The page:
The dogwood outside the picture window has started to go red at the temples, hints of orange and gold threading through its lofty head where only a week or two ago it was still mostly green. At its foot, squirrels scamper, laden with acorns from the oak tree that straddles the ephemeral property line between us and our neighbors. The acorns don’t care whose yard they drop into, they just fall along with browning handprint-shaped leaves that scatter along the walk and drift down along the slope of the front yard.
The list of things to pick up at the hardware store has increased as a result: rake, yard wagon, gardening gloves. Time keeps slipping away from me and I still haven’t managed to tackle the yard, though we’ve lived here for three weeks now. With the equinox past, it’s starting to get urgent though. The weeds need to be weeded, soil mulched and turned for the winter so that come spring we can plant and rework and make the tumbledown expanse of shrubs and grass in the back into a pleasant oasis of greenery. The hilly front presents more of a challenge that I have vague ideas of meeting with terracing and a profusion of plants to replace the tangle of thin ground cover and wild vines that cover the slope right now.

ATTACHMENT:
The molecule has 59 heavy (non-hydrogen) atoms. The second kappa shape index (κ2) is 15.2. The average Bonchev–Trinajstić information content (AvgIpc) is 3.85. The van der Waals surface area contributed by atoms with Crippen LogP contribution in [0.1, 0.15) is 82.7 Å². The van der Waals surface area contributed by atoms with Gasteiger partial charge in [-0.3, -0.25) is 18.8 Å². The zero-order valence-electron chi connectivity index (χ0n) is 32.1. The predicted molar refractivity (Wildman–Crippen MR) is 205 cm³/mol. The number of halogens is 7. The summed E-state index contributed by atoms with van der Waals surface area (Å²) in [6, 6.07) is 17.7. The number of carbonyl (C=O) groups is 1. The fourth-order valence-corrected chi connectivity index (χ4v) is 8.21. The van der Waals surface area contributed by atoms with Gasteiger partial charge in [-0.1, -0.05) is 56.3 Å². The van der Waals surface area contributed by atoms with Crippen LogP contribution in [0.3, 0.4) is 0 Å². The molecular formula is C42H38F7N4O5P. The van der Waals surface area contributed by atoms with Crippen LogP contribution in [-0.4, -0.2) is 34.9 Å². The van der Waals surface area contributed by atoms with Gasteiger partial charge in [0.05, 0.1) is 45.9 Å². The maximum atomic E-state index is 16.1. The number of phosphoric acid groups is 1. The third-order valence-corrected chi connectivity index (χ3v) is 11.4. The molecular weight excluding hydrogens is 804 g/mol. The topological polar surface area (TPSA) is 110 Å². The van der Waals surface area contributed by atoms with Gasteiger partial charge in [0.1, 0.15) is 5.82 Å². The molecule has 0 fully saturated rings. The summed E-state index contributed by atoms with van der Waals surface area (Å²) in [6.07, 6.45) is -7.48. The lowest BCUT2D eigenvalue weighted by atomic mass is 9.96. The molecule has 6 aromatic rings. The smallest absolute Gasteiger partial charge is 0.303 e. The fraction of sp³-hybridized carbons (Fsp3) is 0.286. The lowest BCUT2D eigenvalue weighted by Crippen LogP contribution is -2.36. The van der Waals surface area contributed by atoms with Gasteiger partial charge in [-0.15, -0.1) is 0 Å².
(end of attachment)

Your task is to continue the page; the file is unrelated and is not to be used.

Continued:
Regardless of what I do with the yard, the leaves that are starting to rain down more thickly as Fall gets fully into swing need raking and bagging or raking and tossing into a composter. I’m finding that it’s true that houses require more money to keep up. There’s so many little expenses that add up. I wouldn’t trade this for apartment living again, though. The freedom for the kids is worth the price of admission.
They both need jackets now to head off to school in the morning. There’s a bittersweet feeling to that, given that they hardly ever really needed jackets in California. Now not only do they need the lined windbreakers that saw them through most of the winter in the Bay Area, but they need winter coats for the coming deeper cold that will arrive in late November. The changing leaves are a reminder of time passing, a nudge to say: get ready. We’ve left the land of Sun and Fog behind are back in a world where the wheel of the seasons is fully expressed, though we are woefully unprepared for it.